Category Archives: Research Methods

Popham’s promise

The John Hunt map. Courtesy of canadianhistoryworkshop at WordPress

When I was a child, my mother and grandmother enjoyed taking me and my siblings to Fort Popham and Popham Beach State Park in Phippsburg, Maine. We loved exploring the Civil War-era fort, combing the beach for sea glass and shells, and ending the day with a visit to a candy shop along the way home for glittery rock candy on a stick. As a child, the 100+-year-old Fort Popham appeared to be ANCIENT. But lying-in-wait several hundred feet away was the long-forgotten and soon-to-be-rediscovered 412-year-old Popham Colony of 1607. Continue reading Popham’s promise

Dom Vitale’s war

Some of Dom Vitale’s fellow soldiers.

Last year, while going through boxes of old photos at my dad’s house, we came across a plastic bag containing hundreds of photos taken by my great-uncle Dominic Vitale during the Second World War. The photos were curled and disorganized, but on the backs of many of the photos Uncle Dom had written the names of his buddies who were in the photos, as well as dates, locations, and the names of their hometowns. I took the photos home with me, hoping to find a way to organize them electronically and eventually find relatives of his army buddies who would appreciate seeing them. Continue reading Dom Vitale’s war

The census taker missed

How many times have we pored over a census sheet desperately seeking our ancestors only to reluctantly conclude that the census enumerator must have missed a house? Or how often have we tried variant spellings, first name searches, and wild cards with a search engine attempting to wring a census record out of cyberspace? Well, sometimes the census enumerator really did miss dwellings and occasionally a whole block of dwellings. Continue reading The census taker missed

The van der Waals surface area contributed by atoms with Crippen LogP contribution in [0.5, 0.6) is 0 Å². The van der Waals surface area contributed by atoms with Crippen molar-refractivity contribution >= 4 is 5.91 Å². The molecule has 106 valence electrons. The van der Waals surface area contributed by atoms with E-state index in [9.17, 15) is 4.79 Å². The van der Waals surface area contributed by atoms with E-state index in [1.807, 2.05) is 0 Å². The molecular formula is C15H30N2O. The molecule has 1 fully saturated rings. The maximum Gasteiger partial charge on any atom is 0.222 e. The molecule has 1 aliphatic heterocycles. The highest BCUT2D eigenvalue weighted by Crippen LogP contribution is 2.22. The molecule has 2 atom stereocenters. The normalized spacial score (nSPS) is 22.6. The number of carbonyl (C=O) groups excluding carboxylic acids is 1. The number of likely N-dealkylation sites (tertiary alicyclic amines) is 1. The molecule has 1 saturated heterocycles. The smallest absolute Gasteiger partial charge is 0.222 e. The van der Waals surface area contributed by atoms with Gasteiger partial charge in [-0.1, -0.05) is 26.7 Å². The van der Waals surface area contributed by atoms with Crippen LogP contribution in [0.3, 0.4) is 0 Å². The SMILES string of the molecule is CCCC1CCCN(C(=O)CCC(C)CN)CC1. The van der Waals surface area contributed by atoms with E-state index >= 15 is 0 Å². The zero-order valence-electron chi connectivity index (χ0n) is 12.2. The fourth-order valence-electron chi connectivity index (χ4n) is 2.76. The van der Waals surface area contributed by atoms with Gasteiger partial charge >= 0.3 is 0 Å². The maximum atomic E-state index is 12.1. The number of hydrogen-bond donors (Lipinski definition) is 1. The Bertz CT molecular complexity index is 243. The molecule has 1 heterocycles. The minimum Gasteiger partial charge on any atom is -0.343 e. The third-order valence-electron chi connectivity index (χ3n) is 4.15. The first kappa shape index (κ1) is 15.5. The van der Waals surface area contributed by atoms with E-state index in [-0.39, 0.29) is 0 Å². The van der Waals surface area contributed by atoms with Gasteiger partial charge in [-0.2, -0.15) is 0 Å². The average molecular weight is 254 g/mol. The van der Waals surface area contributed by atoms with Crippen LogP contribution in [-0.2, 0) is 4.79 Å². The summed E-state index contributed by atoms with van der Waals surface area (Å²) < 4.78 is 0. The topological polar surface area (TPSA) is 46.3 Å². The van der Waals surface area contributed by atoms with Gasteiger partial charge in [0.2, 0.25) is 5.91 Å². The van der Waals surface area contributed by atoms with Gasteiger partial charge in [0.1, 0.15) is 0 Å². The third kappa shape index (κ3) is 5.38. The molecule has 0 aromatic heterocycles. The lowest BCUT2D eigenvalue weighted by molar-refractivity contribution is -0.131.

Elusive sources

From time to time while researching someone’s family history, I incidentally come across a piece of information that catches my attention or leaves me intrigued. Recently I found myself in this situation while researching a family in the town of Lee, Oneida County, New York. As I often do, I searched local histories for this area of New York State to try and gather more clues for further research.

Our County and its People: A Descriptive Work on Oneida County, New York, edited by Daniel E. Wager, mentions a Colonel Alpheus Wheelock and his wife Rachel. This source claimed that Rachel was actually “a famous female physician.”[1] However, a search of the rest of this source showed no additional information about Rachel. This stuck with me and I sought to find more information about Colonel Wheelock’s “famous” wife. Continue reading Elusive sources

Digging deep

I have found over the years that most family historians are so intent on pushing back to the next generation that they often do not stop to see what their family tree is telling them about the generation they just identified. Additionally, with the advent of “type in a name” research, many family historians are content to find the record and move on to the next record, or the next suggested record, without ever stopping to ask why or how their ancestors ended up recorded in a particular document. After all, the records that genealogists use to trace the family connections were not created with genealogical research in mind. Family historians have found ways to pull family information out of vital records, military draft cards, census records, passenger ship lists, and more to aid them in tracing their family back through the generations. Continue reading Digging deep

Mapping the Great Migration